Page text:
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Solar Semi-Secular Resonances and the Orbital Evolution of Rhea and Titan

Presentation #221.03 in the session Planets and Satellites Dynamics (Poster + Lightning Talk)

Published onOct 23, 2023
Solar Semi-Secular Resonances and the Orbital Evolution of Rhea and Titan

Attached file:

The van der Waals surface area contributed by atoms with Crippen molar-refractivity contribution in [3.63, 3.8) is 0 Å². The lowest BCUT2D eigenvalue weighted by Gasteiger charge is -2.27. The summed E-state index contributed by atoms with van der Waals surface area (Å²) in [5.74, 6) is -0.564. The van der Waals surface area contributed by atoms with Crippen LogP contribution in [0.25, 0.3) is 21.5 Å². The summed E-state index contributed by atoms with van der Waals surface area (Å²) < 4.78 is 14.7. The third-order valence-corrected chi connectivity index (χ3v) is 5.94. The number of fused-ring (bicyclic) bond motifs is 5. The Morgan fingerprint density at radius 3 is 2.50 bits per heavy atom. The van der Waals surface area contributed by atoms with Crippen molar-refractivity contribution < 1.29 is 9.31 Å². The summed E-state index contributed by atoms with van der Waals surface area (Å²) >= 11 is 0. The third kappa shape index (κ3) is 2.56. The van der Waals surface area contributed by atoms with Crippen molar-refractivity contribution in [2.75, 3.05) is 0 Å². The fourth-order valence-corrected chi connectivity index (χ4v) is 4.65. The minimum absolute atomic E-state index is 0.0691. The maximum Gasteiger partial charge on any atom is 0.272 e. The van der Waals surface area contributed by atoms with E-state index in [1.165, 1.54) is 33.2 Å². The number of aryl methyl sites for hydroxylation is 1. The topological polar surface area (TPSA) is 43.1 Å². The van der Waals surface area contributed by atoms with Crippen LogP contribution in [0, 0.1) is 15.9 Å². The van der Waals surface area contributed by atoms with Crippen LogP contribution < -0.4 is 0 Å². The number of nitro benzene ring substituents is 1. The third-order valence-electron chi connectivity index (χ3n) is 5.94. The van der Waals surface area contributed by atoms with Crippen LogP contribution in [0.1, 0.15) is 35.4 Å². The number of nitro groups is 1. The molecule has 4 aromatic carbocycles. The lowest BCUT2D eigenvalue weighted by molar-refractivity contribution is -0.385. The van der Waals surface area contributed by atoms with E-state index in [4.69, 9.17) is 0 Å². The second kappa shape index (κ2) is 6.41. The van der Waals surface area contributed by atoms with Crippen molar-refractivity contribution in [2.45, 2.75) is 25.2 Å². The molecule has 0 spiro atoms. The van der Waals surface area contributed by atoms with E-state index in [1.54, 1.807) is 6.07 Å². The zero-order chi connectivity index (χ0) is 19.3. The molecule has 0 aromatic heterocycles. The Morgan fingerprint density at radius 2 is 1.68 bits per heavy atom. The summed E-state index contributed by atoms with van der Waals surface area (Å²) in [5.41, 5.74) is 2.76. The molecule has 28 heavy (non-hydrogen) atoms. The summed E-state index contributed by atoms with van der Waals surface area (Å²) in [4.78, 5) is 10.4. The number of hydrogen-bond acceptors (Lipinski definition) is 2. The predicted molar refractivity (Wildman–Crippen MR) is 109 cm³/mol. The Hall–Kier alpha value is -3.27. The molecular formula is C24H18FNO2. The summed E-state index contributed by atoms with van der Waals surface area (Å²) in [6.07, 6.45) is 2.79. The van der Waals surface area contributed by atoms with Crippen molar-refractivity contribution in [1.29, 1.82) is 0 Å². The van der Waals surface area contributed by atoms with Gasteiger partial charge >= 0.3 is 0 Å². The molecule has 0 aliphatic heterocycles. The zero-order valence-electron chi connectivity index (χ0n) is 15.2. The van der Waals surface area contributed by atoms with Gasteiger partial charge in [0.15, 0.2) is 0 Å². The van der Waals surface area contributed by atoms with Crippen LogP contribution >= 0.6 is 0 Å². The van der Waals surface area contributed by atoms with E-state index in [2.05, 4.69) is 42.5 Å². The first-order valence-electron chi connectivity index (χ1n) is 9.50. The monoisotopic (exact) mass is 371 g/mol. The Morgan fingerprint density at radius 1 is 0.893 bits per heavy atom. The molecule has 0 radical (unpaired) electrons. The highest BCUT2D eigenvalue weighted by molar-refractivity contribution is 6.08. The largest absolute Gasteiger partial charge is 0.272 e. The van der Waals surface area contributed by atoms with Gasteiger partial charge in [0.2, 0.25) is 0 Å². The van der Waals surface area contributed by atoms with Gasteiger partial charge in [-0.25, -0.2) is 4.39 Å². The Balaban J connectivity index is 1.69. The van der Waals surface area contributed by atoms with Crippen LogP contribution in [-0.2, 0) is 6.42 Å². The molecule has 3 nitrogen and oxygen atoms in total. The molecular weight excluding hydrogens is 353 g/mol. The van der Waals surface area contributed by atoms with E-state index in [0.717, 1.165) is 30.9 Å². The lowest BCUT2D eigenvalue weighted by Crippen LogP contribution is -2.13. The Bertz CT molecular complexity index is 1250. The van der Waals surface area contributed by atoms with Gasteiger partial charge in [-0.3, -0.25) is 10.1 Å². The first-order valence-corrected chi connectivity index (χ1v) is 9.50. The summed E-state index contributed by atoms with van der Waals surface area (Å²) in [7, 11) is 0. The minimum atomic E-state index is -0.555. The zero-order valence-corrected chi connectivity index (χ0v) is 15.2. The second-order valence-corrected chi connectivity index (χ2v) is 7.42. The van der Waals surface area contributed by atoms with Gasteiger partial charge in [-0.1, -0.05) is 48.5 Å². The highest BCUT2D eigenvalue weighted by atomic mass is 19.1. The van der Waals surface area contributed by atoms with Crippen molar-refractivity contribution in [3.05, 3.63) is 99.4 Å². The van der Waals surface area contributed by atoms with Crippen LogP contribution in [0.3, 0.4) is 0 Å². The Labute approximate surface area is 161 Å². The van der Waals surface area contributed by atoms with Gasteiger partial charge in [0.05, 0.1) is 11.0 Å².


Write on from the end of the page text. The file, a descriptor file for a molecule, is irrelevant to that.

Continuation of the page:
Recent observational results show that orbital evolution rates of Rhea and Titan do not conform to classical tidal theory (Lainey et al. 2020). In order to understand these moons’ orbital evolution preceding the present epoch, it is imperative to simulate the preceding interactions that could have influenced the moons’ orbits and surface characteristics. While numerous current and past mean-motion resonances among the moons have attracted much attention, solar semi-secular resonances offer an alternate window in the past evolution of the moons, and Rhea in particular. Rhea currently has nodal and apsidal precession periods of about 35 years, and in the past, it should have migrated through the location where its precession periods were equal to Saturn’s orbital period, leading to strong Solar perturbations. Cuk et al. (2016) found that this “evection” resonance, in which a moon’s pericenter is locked to the Sun, could have excited the orbit of Rhea’s hypothetical precursor and potentially caused the instability and re-accretion of the inner system. While Rhea may be able to damp its eccentricity after passing the evection resonance, it should have also acquired a large inclination at the same time, Cuk et al. (2016) argued that Rhea must have re-accreted after the evection resonance passage. We revisit this issue in light of the resonance-lock theory of Saturn’s tides (Fuller et al. 2016). We identify the exact mechanism exciting the inclinations as the equality between the moon’s nodal precession period (relative to Saturn’s equinox) and Saturn’s perihelion-to-perihelion orbital period. The magnitude of this resonance is proportional to Saturn’s obliquity and its periodically varying eccentricity. While extrapolations from current trends imply that Rhea could not have crossed the solar semi-secular resonances without acquiring a large inclination, there are combinations of past migration rates of Rhea and Titan that have Rhea cross the resonance before Titan’s migration causes Saturn’s spin axis to tilt (Saillenfest et al. 2021). We will discuss these and other dynamical constraints of these moons’ orbital histories at the meeting.

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